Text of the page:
New Accounting Rules for Defined Benefit Pension Plans

By Kenneth W. Shaw

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MARCH 2008 - Issued in September 2006, Statement of Financial Accounting Standards (SFAS) 158, Employers’ Accounting for Defined Benefit Pension and Other Postretirement Plans—An Amendment of FASB Statements No. 87, 88, 106, and 132(R), significantly changes the balance-sheet reporting for defined benefit pension plans. Before SFAS 158, the effects of certain events, such as plan amendments or actuarial gains and losses, were granted delayed balance-sheet recognition. As a result, a plan’s funded status (plan assets minus obligations) was rarely reported on the balance sheet. SFAS 158 requires companies to report their plans’ funded status as either an asset or a liability on their balance sheets, which will cause reported pension liabilities to rise significantly. Although SFAS 158 also applies to postretirement benefit plans other than pensions and to not-for-profit entities, the focus below is on for-profit businesses with defined benefit pension plans.

Balance-Sheet Reporting Under SFAS 158

Under SFAS 87, prepaid or accrued pension cost, which is the net of a firm’s pension assets, liabilities, and unrecognized amounts, is reported on the balance sheet. SFAS 158 arguably improves financial reporting by more clearly communicating the funded status of defined benefit pension plans. Previously, this information was reported only in the detailed pension footnotes.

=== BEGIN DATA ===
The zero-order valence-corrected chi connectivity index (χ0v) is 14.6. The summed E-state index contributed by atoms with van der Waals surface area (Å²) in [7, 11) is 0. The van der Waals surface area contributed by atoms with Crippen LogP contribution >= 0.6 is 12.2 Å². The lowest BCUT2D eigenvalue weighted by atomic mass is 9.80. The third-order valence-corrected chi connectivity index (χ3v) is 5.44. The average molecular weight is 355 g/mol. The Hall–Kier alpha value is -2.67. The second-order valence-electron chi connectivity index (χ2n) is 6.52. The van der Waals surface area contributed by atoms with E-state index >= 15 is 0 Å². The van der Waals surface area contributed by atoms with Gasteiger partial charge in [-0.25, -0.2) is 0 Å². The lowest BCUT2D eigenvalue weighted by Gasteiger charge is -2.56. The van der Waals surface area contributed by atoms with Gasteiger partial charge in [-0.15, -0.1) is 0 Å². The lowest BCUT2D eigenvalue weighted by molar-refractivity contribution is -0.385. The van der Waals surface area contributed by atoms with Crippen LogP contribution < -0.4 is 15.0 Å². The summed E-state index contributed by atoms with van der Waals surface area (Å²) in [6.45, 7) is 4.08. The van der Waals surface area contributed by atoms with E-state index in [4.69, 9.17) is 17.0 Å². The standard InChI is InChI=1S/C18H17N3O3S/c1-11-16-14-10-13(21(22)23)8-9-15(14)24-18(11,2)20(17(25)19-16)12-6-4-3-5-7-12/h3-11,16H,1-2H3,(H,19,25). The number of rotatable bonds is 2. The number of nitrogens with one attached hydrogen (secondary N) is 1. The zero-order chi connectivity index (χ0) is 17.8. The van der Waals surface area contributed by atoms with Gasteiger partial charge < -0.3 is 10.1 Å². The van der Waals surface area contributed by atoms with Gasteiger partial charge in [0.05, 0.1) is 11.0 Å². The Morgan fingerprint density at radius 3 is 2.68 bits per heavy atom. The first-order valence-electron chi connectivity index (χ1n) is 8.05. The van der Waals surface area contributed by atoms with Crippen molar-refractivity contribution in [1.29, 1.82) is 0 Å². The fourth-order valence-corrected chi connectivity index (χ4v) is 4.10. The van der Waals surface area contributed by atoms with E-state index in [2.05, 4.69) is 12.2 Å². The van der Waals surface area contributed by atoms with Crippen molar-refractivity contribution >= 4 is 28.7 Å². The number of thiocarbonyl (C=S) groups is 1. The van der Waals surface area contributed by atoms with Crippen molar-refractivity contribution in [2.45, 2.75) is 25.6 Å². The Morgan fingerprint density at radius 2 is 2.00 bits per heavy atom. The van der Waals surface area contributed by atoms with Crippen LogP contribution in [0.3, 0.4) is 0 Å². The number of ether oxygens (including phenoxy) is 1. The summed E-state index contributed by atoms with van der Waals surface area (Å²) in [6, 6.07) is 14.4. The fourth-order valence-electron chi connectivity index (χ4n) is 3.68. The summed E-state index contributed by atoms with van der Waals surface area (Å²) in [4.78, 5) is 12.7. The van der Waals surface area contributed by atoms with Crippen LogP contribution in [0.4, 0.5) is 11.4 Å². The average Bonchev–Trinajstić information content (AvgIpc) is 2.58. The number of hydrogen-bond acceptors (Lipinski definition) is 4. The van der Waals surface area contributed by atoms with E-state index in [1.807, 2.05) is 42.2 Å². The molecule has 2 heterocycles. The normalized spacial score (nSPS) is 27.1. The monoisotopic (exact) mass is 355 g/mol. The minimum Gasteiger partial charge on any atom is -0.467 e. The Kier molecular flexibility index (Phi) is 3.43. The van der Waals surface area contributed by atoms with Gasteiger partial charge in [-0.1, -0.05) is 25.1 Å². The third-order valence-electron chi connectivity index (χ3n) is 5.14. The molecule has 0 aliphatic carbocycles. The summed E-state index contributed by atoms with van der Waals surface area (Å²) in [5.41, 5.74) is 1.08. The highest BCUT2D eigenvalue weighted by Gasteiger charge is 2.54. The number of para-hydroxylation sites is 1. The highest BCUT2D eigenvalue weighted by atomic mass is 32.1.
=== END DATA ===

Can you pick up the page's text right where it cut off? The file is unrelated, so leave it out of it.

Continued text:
Under SFAS 158, companies with defined benefit pension plans must recognize the difference between the plan’s projected benefit obligation and its fair value of plan assets as either an asset or a liability. The projected benefit obligation is the actuarial present value of the benefits attributed by the pension plan benefit formula for services already provided. As a result, the complex and conceptually unsound “minimum pension liability” rules, which are used when the accumulated benefit obligation is less than the fair value of pension plan assets, has been eliminated. (The accumulated benefit obligation is similar to the projected benefit obligation but does not include expected future salary increases in the calculation of the present value of actuarial benefits.) In addition, the unrecognized prior service costs and actuarial gains and losses that were previously relegated to the footnotes are now recognized on the balance sheet, with an offsetting amount in accumulated other comprehensive income under shareholders’ equity.

Income Reporting Under SFAS 158